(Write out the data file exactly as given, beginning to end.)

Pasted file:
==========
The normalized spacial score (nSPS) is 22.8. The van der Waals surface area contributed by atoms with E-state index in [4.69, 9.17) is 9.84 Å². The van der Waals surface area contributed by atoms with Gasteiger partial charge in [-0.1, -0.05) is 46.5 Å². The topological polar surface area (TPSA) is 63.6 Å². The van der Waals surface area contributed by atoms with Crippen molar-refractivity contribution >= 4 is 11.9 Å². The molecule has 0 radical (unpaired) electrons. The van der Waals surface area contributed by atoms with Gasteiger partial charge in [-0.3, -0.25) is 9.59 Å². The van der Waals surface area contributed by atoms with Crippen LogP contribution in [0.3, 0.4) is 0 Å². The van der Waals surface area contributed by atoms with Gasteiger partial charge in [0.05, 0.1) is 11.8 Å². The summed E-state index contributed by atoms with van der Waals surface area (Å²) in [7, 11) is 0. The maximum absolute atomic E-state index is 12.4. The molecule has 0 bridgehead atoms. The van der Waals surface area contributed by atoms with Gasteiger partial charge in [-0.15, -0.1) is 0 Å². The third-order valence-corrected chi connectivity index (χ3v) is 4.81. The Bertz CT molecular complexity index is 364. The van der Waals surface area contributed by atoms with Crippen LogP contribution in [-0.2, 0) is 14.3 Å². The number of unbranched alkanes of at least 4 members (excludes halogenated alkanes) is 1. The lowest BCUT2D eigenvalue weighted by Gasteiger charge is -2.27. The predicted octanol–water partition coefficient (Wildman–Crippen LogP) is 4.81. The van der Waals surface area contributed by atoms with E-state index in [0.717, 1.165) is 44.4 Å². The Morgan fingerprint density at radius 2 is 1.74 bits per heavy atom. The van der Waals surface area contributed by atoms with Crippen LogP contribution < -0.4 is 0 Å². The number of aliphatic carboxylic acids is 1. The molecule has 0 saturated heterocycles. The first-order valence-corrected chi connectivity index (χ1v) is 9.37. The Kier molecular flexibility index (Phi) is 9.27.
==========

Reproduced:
The normalized spacial score (nSPS) is 22.8. The van der Waals surface area contributed by atoms with E-state index in [4.69, 9.17) is 9.84 Å². The van der Waals surface area contributed by atoms with Gasteiger partial charge in [-0.1, -0.05) is 46.5 Å². The topological polar surface area (TPSA) is 63.6 Å². The van der Waals surface area contributed by atoms with Crippen molar-refractivity contribution >= 4 is 11.9 Å². The molecule has 0 radical (unpaired) electrons. The van der Waals surface area contributed by atoms with Gasteiger partial charge in [-0.3, -0.25) is 9.59 Å². The van der Waals surface area contributed by atoms with Crippen LogP contribution in [0.3, 0.4) is 0 Å². The van der Waals surface area contributed by atoms with Gasteiger partial charge in [0.05, 0.1) is 11.8 Å². The summed E-state index contributed by atoms with van der Waals surface area (Å²) in [7, 11) is 0. The maximum absolute atomic E-state index is 12.4. The molecule has 0 bridgehead atoms. The van der Waals surface area contributed by atoms with Gasteiger partial charge in [-0.15, -0.1) is 0 Å². The third-order valence-corrected chi connectivity index (χ3v) is 4.81. The Bertz CT molecular complexity index is 364. The van der Waals surface area contributed by atoms with Crippen LogP contribution in [-0.2, 0) is 14.3 Å². The number of unbranched alkanes of at least 4 members (excludes halogenated alkanes) is 1. The lowest BCUT2D eigenvalue weighted by Gasteiger charge is -2.27. The predicted octanol–water partition coefficient (Wildman–Crippen LogP) is 4.81. The van der Waals surface area contributed by atoms with E-state index in [0.717, 1.165) is 44.4 Å². The Morgan fingerprint density at radius 2 is 1.74 bits per heavy atom. The van der Waals surface area contributed by atoms with Crippen LogP contribution < -0.4 is 0 Å². The number of aliphatic carboxylic acids is 1. The molecule has 0 saturated heterocycles. The first-order valence-corrected chi connectivity index (χ1v) is 9.37. The Kier molecular flexibility index (Phi) is 9.27.